PCOS & irregular cycle
5 October, 2021
I have a few questions:
1. I have a 10-month old baby and I’m Baruch Hashem nursing. I nursed clean until he was 9 months old, when I got my first period since birth. I haven’t gotten my next one yet, although it’s been more than a month (already took 2 pregnancy tests). When nursing, could there be such a thing as getting one period and then having another long break of nursing clean?
Or once the first one comes things are supposed to resume to normal?
2. If an onah passes and I haven’t gotten my next period yet, I’m allowed to resume relations regularly? It just doesn’t make sense to me. I’m always scared that having relations will cause the onset of the next period even if I see nothing right before. (Which already happened once to me.)
3. I don’t have a typical calendar schedule. I typically get my periods 5-6 weeks apart. (Was diagnosed with PCOS as a girl.) This can be very unpleasant, physically – as I often start feeling period cramps already after 4 weeks, and emotionally – as I start feeling very hormonal and moody, and in general 2 weeks of not knowing maybe today, maybe this week, maybe next week is very hard. What can I do about this? As a girl I took provera, which sometimes caused staining. After marriage I did puregon to stimulate ovulation (part of fertility treatments). Is there any natural remedy to regulate periods? And if I want to take care of this medically, do I need a specialist or do I speak to a regular ob/gyn?
Thank you so much for all your help and time!
1. It is very common for cycles to be irregular postpartum and while nursing. PCOS can sometimes contribute to this.
2. Yes, once the onot perishah have passed, relations are fully permissible. The reason that there are specific veset days is to limit our obligation to worry about the onset of a period to set times.
While staining might be a good indication that you should abstain from relations for a day or so lest a flow begin, there is no obligation to abstain aside from the onot perishah. Even general cramping or moodiness such as you describe does not mean you need to abstain.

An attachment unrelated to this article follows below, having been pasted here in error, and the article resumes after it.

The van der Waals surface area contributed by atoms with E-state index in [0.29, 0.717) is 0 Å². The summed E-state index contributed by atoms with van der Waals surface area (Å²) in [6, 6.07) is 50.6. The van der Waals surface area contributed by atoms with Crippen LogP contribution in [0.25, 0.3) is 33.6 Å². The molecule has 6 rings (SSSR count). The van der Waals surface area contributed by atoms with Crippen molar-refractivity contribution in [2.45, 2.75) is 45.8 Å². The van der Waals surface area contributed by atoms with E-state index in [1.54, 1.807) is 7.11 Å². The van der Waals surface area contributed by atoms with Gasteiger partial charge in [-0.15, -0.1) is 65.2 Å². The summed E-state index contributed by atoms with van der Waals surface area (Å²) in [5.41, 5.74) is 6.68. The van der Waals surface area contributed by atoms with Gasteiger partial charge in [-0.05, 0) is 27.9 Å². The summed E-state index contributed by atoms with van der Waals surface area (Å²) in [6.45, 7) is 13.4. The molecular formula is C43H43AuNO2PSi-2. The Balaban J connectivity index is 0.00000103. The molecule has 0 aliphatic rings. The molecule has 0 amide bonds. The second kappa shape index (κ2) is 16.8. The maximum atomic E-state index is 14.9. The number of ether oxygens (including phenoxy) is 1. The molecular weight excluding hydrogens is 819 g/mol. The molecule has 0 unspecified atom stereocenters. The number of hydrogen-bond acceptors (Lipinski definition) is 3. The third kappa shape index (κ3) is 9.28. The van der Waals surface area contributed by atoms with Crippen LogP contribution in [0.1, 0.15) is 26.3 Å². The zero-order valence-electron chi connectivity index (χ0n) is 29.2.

3. We are sorry to hear of the difficulties that PCOS sometimes causes for you. On the natural end, eating a healthy diet low in refined carbohydrates and keeping one’s weight down can often make a real difference with PCOS.
While we are not familiar with specific natural remedies, we have heard anecdotally of some women being helped by Chinese medicine. Any complementary treatments should be undertaken in consultation with one’s physician.
We do suggest seeing a specialist to explore different treatment options, including raising the possibility of Metformin, which acts on the insulin system and can sometimes be helpful with PCOS.
Please let us know if we can be of further assistance.
This internet service does not preclude, override or replace the psak of any rabbinical authority. It is the responsibility of the questioner to inform us of any previous consultation or ruling. As even slight variation in circumstances may have Halachic consequences, views expressed concerning one case may not be applied to other, seemingly similar cases. All health and health-related information contained within Nishmat's Women's Health & Halacha Web site is intended to be general in nature and should not be used as a substitute for consulting with your health care professional. The advice is intended to offer a basis for individuals to discuss their medical condition with their health care provider but not individual advice. Although every effort is made to ensure that the material within Nishmat's Women's Health & Halacha Web site is accurate and timely, it is provided for the convenience of the Web site user but should not be considered official. Advice for actual medical practice should be obtained from a licensed health care professional.
For further questions or comments:
The Nishmat Women's Health and Halacha Site is a public service of Nishmat, The Jeanie Schottenstein Center for Advanced Torah Study for Women. This project and others like it are made possible by contributions from people like you. If you have benefited from the service, and wish to enable us to help others, click here to donate.
Users of Internet filtering services: This site discusses sensitive subjects that some services filter without visual indication. A page that appears 100% complete might actually be missing critical Jewish-law or medical information. To ensure that you view the pages accurately, ask the filtering service to whitelist all pages under yoatzot.org.